richard wathen at max wigram gallery
14 May 2011 § Leave a comment
A small vase was placed gently in my hand. It was a beautiful object with an exquisite misty pale green colour and a light craquelure. ‘Feel ze texture’ I was told in a strong French accent, ‘more recent ones zey are not as smooth – and dont drop eet, ze estmate is a third of a million.’ At which point of course i nearly did.
I was, as you by now realise, not at Max Wigram but actually at Sothebys just over the road in Old Bond Street. I was having a sneak, personalised tour of the Fine Chinese ceramics and works of art sale (the subsequently record-breaking 11 May auction) courtesy of Christian, head of their Paris oriental department. Over ninety fascinating minutes he proceeded to give me the entire history of Chinese arts, insisting on handing me every major work in the sale, and exhorting me variously to examine the quality of the brushwork, the finish, lustre, colours and texture.
A few million pounds worth of astonishing works of art later we concluded the tour and I mentioned to Christian that I was going to view some contemporary art nearby. ‘Ah, I am not sure about contemporary art,’ he commented, ‘there eez too much, how you say, treekery. With zeese.. ‘ he said, gesturing to the works on display, ‘you know precisely what you ‘ave.’
Over at the very pleasant Max Wigram gallery, accessed via a discreet doorbell at no 106 was an airy room featuring about a ten Richard Wathen works. Although Christian was probably referring more to the, often somewhat dubious, wheeling and dealing that goes on in the contemporary art world, his comments had some immediate relevance as I tried to make sense of the ‘press release’, available to all on the desk as a guide to the works. What exactly are we getting here?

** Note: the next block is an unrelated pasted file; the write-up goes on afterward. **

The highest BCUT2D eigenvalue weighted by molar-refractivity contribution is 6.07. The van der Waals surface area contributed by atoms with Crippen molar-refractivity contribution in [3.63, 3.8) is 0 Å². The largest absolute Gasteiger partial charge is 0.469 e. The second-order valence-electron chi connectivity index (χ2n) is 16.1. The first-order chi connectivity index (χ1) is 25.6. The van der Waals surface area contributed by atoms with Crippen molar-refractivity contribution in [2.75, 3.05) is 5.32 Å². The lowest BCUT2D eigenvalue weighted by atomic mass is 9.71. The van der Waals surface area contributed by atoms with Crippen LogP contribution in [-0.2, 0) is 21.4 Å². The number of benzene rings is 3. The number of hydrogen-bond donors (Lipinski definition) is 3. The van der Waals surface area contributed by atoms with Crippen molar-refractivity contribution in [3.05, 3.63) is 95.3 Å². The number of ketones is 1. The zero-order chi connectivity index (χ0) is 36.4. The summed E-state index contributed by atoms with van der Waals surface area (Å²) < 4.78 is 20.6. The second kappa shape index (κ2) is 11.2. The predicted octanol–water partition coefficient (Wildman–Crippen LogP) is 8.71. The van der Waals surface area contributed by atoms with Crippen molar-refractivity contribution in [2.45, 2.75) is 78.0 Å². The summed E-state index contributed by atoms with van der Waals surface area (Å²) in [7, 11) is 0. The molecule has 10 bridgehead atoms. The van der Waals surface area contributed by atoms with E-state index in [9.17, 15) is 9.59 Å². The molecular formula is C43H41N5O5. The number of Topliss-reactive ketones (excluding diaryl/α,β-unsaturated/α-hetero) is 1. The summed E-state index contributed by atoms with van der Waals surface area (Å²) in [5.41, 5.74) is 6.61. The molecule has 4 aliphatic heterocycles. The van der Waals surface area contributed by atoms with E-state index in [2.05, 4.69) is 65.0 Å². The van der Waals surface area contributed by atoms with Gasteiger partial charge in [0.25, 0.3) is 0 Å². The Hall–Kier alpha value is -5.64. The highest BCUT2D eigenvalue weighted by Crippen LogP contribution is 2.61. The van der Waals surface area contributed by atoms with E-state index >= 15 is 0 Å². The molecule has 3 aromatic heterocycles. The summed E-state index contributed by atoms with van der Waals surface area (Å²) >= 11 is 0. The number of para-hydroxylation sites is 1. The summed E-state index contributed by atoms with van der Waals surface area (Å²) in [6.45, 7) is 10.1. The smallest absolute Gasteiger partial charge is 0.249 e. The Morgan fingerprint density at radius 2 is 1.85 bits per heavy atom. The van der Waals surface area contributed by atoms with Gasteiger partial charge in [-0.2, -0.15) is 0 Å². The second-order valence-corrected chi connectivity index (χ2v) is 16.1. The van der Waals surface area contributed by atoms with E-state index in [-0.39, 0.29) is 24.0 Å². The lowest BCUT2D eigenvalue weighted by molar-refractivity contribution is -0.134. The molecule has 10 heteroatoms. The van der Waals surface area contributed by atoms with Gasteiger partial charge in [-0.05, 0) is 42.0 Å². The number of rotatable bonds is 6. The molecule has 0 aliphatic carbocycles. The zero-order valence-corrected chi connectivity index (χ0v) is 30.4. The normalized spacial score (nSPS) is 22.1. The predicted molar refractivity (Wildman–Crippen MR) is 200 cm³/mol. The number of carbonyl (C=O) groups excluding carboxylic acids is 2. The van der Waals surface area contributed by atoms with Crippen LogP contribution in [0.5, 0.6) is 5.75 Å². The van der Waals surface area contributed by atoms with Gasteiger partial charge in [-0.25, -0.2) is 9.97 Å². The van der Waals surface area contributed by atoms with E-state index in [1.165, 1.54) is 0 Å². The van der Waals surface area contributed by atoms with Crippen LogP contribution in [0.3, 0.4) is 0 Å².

Wathen’s paintings are ‘disturbing, anatomically distorted self-portraits that reflect on time and age and art history.’ Hmmm, sort of get the gist.
His paintings ‘draw inspiration from a variety of periods, mixed with disguised, self-fashioned autobiographic references.’ Not sure I totally understand.
He ‘intentionally redefines his subjects’ personhood applying …. multiple viewpoints, to the concept of time. His painting Olive, is not the oddity of a young girl with grey hair, but a portrait containing all the ages of the sitter at once, reflecting human experience and life, and rendering ambiguities of gender, age and loss.’ Really? What does the last part actually mean?
I found Wathen’s work rather interesting actually but his work is best explained by one of Wathen’s own quotes: ‘I consider all of the portraits to be self-portraits. The starting point is usually a memory or feeling that will then proceed to sifting through pre-existing images. This might be a face or an item of clothing but will often have a feeling of memory or history.’
A nice exhibition, but with the smallest paintings starting at £24k I think buyers deserve a little more plain speaking in place of vague sweeping statements – Christian would not have been impressed!
Richard Wathen, 20 April – 21 May 2011, Max Wigram, 106 New Bond Street, London W1S 1DN 0207 495 4960. http://www.maxwigram.com/